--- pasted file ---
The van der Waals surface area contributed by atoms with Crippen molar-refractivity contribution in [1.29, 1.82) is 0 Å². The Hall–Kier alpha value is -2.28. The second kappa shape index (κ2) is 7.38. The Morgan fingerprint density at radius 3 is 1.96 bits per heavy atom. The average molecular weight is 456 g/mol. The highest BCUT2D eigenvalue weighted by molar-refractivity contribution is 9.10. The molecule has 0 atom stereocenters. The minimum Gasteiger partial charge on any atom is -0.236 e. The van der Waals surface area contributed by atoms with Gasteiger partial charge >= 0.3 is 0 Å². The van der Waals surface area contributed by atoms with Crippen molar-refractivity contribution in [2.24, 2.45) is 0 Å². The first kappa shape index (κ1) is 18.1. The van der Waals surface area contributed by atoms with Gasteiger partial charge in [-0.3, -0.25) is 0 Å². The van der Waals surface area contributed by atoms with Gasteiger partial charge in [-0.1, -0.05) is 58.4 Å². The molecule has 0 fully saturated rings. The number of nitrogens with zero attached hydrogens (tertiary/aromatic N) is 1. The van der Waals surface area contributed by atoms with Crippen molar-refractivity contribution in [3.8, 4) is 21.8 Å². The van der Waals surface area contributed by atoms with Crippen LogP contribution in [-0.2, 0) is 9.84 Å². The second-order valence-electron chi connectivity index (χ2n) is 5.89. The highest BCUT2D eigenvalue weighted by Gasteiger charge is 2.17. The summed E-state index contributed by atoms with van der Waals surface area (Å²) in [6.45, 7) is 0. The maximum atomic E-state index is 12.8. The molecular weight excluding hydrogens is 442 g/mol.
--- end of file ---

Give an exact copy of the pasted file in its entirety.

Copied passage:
The van der Waals surface area contributed by atoms with Crippen molar-refractivity contribution in [1.29, 1.82) is 0 Å². The Hall–Kier alpha value is -2.28. The second kappa shape index (κ2) is 7.38. The Morgan fingerprint density at radius 3 is 1.96 bits per heavy atom. The average molecular weight is 456 g/mol. The highest BCUT2D eigenvalue weighted by molar-refractivity contribution is 9.10. The molecule has 0 atom stereocenters. The minimum Gasteiger partial charge on any atom is -0.236 e. The van der Waals surface area contributed by atoms with Gasteiger partial charge >= 0.3 is 0 Å². The van der Waals surface area contributed by atoms with Crippen molar-refractivity contribution in [2.24, 2.45) is 0 Å². The first kappa shape index (κ1) is 18.1. The van der Waals surface area contributed by atoms with Gasteiger partial charge in [-0.3, -0.25) is 0 Å². The van der Waals surface area contributed by atoms with Gasteiger partial charge in [-0.1, -0.05) is 58.4 Å². The molecule has 0 fully saturated rings. The number of nitrogens with zero attached hydrogens (tertiary/aromatic N) is 1. The van der Waals surface area contributed by atoms with Crippen molar-refractivity contribution in [3.8, 4) is 21.8 Å². The van der Waals surface area contributed by atoms with Crippen LogP contribution in [-0.2, 0) is 9.84 Å². The second-order valence-electron chi connectivity index (χ2n) is 5.89. The highest BCUT2D eigenvalue weighted by Gasteiger charge is 2.17. The summed E-state index contributed by atoms with van der Waals surface area (Å²) in [6.45, 7) is 0. The maximum atomic E-state index is 12.8. The molecular weight excluding hydrogens is 442 g/mol.